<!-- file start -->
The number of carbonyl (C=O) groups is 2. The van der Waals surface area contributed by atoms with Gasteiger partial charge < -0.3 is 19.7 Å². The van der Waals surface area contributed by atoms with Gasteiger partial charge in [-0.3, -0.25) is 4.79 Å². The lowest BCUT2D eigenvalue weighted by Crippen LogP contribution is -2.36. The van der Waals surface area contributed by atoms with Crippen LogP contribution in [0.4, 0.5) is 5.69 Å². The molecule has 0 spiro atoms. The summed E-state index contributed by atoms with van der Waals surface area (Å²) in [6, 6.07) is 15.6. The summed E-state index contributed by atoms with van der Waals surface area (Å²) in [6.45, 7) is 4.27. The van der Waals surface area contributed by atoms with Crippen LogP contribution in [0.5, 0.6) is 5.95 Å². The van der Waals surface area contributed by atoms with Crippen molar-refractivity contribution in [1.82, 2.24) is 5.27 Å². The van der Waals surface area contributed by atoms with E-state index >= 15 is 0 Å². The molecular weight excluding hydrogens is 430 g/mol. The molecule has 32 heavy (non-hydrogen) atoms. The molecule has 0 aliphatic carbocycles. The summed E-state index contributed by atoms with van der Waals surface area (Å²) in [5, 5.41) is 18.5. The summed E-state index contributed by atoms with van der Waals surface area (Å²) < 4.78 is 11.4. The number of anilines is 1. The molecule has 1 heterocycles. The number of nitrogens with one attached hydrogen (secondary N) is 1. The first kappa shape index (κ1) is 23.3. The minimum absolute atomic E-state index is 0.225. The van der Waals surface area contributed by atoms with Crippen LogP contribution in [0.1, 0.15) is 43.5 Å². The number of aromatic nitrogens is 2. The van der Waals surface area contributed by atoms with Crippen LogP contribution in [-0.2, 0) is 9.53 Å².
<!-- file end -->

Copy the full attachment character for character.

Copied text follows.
The number of carbonyl (C=O) groups is 2. The van der Waals surface area contributed by atoms with Gasteiger partial charge < -0.3 is 19.7 Å². The van der Waals surface area contributed by atoms with Gasteiger partial charge in [-0.3, -0.25) is 4.79 Å². The lowest BCUT2D eigenvalue weighted by Crippen LogP contribution is -2.36. The van der Waals surface area contributed by atoms with Crippen LogP contribution in [0.4, 0.5) is 5.69 Å². The molecule has 0 spiro atoms. The summed E-state index contributed by atoms with van der Waals surface area (Å²) in [6, 6.07) is 15.6. The summed E-state index contributed by atoms with van der Waals surface area (Å²) in [6.45, 7) is 4.27. The van der Waals surface area contributed by atoms with Crippen LogP contribution in [0.5, 0.6) is 5.95 Å². The van der Waals surface area contributed by atoms with Crippen molar-refractivity contribution in [1.82, 2.24) is 5.27 Å². The van der Waals surface area contributed by atoms with E-state index >= 15 is 0 Å². The molecular weight excluding hydrogens is 430 g/mol. The molecule has 32 heavy (non-hydrogen) atoms. The molecule has 0 aliphatic carbocycles. The summed E-state index contributed by atoms with van der Waals surface area (Å²) in [5, 5.41) is 18.5. The summed E-state index contributed by atoms with van der Waals surface area (Å²) < 4.78 is 11.4. The number of anilines is 1. The molecule has 1 heterocycles. The number of nitrogens with one attached hydrogen (secondary N) is 1. The first kappa shape index (κ1) is 23.3. The minimum absolute atomic E-state index is 0.225. The van der Waals surface area contributed by atoms with Crippen LogP contribution in [0.1, 0.15) is 43.5 Å². The number of aromatic nitrogens is 2. The van der Waals surface area contributed by atoms with Crippen LogP contribution in [-0.2, 0) is 9.53 Å².